Most London commuters are used to delays. What many London Underground travellers don't seem to know is that you can reclaim the cost of your ticket if there's a delay of more than 15 minutes (except due to adverse weather, notified changes to service, security alerts). I'm convinced that's why late at night you'll only ever see the next train shown as due in 14 minutes. If you check your watch it will often actually arrive after at least 15 minutes.

Claiming a refund is a simple matter of picking up a Customer Charter form (sometimes prominently on display at stations, usually not) or claiming via the Transport for London website

Remembering to claim is the biggest obstacle, but with a single cash fare journey in Zone 1 costing £4 (without a season ticket or pre-paid Oyster Card) I usually try and have a couple of forms handy in my bag. If a 15 minute delay occurs I fill out the form and post it in the first postbox I see after emerging above ground. I'm convined that LU will work harder to minimise problems if it costs them revenue (critics of this view would say depriving LU of revenue makes maintenance even more unlikely).

London Transport actually has one of the most generous travel compensation schemes. Partly I suspect because so few people claim - and mainly because you get a credit for another journey, not real cash. 15 minutes isn't considered a big travel delay these days. Most mainline rail operators won't give you a penny until the delay exceeds an hour and even EU rules don't require airlines to make any amends for the first 2 hours stranded on the ground.

So well done London Transport for your generous compensation scheme.
Shame you don't publicise it.

Wednesday, 9 July 2008

Google Street View - Privacy Controversy

Google Street View camera car snapped in London's Golden Square and posted online by

The BBC's 6 o'clock news (and elsewhere) reports on the concern privacy campaigers have about Google's latest mapping tool 'Street View'. Google's camera car has been spotted on the streets of London. It has a large camera stalk mounted on the roof, so its pretty conspicuous. One respondent on the BBC's blog says the vehicle was even pulled over by uniformed police outside Westminster's Parliament building!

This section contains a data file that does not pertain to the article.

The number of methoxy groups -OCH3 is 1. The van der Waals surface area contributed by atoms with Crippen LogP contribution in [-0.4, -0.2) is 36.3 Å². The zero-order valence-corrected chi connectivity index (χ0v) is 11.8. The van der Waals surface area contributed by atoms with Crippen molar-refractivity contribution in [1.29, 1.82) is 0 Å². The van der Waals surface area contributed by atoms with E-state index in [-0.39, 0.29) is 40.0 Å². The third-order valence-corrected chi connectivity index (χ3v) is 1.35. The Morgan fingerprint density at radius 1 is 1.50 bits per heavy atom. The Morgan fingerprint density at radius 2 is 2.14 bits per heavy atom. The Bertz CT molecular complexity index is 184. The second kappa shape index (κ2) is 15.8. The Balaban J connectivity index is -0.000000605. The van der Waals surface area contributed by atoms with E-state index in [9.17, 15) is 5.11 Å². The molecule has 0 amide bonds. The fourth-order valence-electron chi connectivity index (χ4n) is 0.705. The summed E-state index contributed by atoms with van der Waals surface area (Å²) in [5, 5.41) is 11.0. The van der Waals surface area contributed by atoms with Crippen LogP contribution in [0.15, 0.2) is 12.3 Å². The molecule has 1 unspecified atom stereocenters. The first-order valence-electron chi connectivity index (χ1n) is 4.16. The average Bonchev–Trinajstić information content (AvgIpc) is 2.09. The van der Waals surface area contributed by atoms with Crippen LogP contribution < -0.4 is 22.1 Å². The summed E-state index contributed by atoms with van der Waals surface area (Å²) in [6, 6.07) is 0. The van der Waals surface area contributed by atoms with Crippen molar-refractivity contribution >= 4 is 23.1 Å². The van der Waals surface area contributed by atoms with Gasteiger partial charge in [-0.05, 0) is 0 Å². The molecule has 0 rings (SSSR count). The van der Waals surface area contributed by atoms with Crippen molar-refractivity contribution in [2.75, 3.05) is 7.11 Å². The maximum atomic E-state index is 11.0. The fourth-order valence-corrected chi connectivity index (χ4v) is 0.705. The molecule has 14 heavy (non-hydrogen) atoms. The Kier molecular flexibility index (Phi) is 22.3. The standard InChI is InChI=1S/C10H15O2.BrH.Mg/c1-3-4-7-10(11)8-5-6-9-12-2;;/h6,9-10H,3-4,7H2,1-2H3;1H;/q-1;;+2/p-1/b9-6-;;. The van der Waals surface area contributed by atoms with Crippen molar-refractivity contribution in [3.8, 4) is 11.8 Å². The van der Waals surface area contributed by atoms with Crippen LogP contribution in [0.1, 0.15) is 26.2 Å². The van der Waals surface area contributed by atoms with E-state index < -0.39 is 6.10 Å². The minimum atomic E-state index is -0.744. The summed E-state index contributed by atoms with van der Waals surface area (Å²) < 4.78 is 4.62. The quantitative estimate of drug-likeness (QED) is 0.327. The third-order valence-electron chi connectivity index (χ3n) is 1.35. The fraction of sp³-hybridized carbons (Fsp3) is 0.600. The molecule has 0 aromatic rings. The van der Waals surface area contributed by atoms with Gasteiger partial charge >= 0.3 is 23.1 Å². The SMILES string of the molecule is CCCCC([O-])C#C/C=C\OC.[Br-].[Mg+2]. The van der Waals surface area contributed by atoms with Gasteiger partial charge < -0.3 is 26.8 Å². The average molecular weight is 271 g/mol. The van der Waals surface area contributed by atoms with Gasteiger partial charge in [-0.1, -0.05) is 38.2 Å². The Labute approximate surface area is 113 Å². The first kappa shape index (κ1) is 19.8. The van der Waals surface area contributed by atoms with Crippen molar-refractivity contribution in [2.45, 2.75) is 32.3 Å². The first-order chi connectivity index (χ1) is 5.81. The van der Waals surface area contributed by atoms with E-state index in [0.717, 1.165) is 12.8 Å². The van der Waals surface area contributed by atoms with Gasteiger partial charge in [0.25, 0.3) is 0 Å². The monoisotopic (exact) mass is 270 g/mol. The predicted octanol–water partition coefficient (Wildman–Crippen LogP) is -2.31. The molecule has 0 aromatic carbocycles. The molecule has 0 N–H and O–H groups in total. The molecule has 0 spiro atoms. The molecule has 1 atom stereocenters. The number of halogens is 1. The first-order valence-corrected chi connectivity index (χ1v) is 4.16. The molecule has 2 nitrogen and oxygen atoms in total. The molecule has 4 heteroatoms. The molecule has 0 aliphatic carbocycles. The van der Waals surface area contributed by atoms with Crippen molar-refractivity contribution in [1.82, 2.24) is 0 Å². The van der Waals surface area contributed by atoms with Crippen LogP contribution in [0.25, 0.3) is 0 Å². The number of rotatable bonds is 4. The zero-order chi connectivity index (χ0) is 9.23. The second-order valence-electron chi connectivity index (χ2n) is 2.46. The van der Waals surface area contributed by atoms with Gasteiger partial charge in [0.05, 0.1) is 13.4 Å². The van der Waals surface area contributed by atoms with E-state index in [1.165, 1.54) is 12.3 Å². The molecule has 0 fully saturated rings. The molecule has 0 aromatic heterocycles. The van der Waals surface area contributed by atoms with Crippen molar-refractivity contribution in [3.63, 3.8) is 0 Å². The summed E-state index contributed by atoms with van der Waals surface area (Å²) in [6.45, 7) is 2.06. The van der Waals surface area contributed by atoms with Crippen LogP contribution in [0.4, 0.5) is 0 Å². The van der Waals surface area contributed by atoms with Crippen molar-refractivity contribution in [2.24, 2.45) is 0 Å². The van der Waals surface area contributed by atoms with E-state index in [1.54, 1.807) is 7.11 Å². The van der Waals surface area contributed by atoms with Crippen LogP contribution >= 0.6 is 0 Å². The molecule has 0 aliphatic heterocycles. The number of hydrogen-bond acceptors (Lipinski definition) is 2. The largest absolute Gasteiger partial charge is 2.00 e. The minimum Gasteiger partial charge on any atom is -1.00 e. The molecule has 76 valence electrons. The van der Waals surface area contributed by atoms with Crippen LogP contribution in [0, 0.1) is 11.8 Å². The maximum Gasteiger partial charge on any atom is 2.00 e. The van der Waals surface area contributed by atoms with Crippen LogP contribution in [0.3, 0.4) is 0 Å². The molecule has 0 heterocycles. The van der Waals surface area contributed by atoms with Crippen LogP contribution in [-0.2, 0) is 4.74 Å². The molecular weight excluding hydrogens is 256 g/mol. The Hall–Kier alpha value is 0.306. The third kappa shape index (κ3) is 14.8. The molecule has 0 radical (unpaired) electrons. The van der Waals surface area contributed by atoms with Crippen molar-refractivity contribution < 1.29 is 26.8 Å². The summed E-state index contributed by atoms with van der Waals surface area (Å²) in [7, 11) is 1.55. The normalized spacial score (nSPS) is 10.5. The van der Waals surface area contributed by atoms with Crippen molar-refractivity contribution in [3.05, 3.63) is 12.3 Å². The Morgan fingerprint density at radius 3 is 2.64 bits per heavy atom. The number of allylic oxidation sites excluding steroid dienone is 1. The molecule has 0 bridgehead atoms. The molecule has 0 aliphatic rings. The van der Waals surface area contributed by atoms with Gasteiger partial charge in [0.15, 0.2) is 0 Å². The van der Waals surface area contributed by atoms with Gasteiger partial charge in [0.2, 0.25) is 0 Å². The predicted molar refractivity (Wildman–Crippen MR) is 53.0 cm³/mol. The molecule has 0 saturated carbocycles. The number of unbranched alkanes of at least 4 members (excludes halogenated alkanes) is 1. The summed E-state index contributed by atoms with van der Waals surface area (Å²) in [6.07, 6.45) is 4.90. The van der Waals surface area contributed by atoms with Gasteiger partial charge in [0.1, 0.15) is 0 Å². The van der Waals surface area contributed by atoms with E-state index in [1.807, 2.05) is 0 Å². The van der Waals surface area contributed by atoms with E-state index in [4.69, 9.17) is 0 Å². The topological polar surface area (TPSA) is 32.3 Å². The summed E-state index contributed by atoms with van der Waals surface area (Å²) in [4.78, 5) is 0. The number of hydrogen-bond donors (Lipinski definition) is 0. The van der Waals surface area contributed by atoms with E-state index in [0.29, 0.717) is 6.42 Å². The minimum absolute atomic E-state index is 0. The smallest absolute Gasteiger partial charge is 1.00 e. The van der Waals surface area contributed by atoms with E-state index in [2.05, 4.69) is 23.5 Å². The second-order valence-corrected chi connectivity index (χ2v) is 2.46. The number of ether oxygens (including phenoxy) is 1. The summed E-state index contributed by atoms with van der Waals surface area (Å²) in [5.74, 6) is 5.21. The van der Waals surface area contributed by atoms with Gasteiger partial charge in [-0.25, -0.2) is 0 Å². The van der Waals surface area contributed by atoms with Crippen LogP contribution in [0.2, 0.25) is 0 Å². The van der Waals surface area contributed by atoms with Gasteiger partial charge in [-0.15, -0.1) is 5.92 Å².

How Google Street View works

Privacy campaigners complain that people caught by Google's cameras will be shown for all to see in places they don't want to be seen, or doing things they shouldn't be doing. Google says it blurs faces and car registration plates and it's incorporated a facility for users to report inappropriate views which can be accessed on its site.

I'm planning and researching a forthcoming trip to Northern California at the moment and I've found Google's mapping tools invaluable. I like that I can see all the hotels (and reviews from Tripadvisor) displayed on the graphic map and then click into the satellite view, or even the street level view to see what the area really looks like. So much more reliable than the guide books - and I've discovered a couple of hotels I had on my short list which are right next to the Freeway down ramp! (not something many hotels make a virtue of on their own website photos!).